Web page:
A commercial fisherman pulled a live Asian carp out of the Calumet River this week about 9 miles from Lake Michigan, prompting a furious dragnet to determine if more of the voracious fish have evaded electric barriers designed to keep them out of the Great Lakes.
The alarming discovery of an 8-pound, 28-inch adult silver carp comes as President Donald Trump is proposing a federal budget that would gut funding for efforts to block Asian carp and other invasive species from the world’s largest body of fresh surface water.
The Trump administration also has refused to release a government study on new proposals to prevent carp from moving upstream from the Illinois River, where the fish already have wreaked havoc on the ecosystem.
This is the second time a live Asian carp has been found beyond three barriers in the Sanitary and Ship Canal near Romeoville. The 2010 discovery of a bighead carp in Lake Calumet led to heated debates between Chicago-area business interests and officials in other Great Lakes states who tried unsuccessfully to force the closure of shipping locks that separate Lake Michigan from inland waterways.
Since then a multi-agency effort has focused on maintaining the barriers, checking for Asian carp in waterways and paying commercial fishermen to thin the population in the Illinois River. The roughly $5 million-a-year program is funded by the Great Lakes Restoration Initiative, a bipartisan effort Trump is pushing to eliminate.
Officials cautioned Friday that the discovery of a lone fish past the electric barriers isn’t proof Asian carp are reproducing closer to Lake Michigan, or in the lake itself. They plan to conduct more intensive sampling during the next two weeks on both sides of the T.J. O’Brien Lock and Dam on the Calumet River.
“It’s a little disturbing, but it’s not at a point where we would call this a catastrophic situation,” said Charlie Wooley, Midwest deputy director of the U.S. Fish and Wildlife Service.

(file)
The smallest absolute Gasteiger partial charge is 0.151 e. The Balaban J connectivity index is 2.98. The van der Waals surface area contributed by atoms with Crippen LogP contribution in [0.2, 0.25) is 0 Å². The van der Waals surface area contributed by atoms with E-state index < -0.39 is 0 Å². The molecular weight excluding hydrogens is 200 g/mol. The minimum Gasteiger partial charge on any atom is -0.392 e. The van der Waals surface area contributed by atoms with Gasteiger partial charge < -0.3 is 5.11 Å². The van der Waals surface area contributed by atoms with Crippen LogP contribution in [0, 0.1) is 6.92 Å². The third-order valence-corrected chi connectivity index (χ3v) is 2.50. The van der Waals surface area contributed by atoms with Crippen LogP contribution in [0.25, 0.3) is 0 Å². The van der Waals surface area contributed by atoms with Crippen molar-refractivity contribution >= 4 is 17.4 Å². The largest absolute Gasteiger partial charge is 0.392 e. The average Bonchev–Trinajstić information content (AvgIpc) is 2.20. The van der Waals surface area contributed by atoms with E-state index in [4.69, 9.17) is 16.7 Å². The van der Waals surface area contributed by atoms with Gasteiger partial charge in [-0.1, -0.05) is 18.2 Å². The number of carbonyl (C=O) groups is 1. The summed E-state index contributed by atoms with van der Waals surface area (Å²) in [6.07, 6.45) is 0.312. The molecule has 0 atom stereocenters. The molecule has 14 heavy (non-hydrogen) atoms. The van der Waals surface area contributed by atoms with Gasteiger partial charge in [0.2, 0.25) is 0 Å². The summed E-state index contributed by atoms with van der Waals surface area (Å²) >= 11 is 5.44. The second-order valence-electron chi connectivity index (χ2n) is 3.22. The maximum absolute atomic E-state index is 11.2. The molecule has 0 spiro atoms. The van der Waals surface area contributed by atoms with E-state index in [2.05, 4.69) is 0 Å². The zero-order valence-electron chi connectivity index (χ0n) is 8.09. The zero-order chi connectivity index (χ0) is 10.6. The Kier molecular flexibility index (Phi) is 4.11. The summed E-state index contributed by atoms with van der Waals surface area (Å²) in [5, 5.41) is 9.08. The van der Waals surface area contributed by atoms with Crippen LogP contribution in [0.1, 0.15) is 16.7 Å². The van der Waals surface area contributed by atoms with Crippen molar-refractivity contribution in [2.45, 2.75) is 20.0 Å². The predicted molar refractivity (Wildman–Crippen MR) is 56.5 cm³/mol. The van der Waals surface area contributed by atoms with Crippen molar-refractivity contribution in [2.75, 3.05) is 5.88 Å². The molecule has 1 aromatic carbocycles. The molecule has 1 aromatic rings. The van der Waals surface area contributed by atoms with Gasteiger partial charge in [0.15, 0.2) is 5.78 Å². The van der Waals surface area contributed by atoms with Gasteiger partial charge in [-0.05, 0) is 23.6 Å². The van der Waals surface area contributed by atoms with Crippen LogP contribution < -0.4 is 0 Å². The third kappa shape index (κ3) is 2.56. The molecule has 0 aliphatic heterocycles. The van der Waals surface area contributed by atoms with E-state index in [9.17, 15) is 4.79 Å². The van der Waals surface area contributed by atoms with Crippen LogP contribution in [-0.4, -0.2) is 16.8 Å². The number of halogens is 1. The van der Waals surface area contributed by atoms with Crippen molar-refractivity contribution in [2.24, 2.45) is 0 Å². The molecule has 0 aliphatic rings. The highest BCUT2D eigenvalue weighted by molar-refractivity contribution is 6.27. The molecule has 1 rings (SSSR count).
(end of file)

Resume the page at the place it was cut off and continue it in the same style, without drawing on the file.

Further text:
The fish carcass will be analyzed at Southern Illinois University, where biologists should be able to determine by mid-July where the silver carp came from. The same lab determined the bighead carp caught in 2010 had spawned in Arkansas, leading officials to speculate it had arrived in the Chicago area in a shipment of farm-raised catfish and somehow made it into Lake Calumet.
Bighead and silver carp are two of the four types of Asian carp threatening the Great Lakes, largely because they eat massive amounts of plankton that walleye, perch, whitefish and other native species depend on during crucial stages of development. Silver carp have become YouTube sensations because boat motors cause them to leap high out the water, in some cases injuring passing boaters.
Since 2010, more than 5.5 million pounds of Asian carp have been pulled out of the Illinois River upstream from Starved Rock State Park, said Kevin Irons, aquatic nuisance species program manager at the Illinois Department of Natural Resources.
Members of Congress from other Great Lakes states have been pushing to permanently separate Lake Michigan from waterways that flow toward the Mississippi River.
Illinois and Chicago-area officials have blocked those efforts so far, leading government agencies to focus on a less-expensive overhaul of the Brandon Road Lock and Dam near Joliet. But the Trump administration has delayed making public a report on Asian carp defenses prepared by the Army Corps of Engineers.
“One fish isn’t a crisis, but it certainly raises a lot of questions,” said Peter Annin, co-director of the Mary Griggs Burke Center for Freshwater Innovation at Northland College in Ashland, Wis. “Do folks in the Trump administration really want to be the ones on watch when Asian carp finally make it into the Great Lakes?”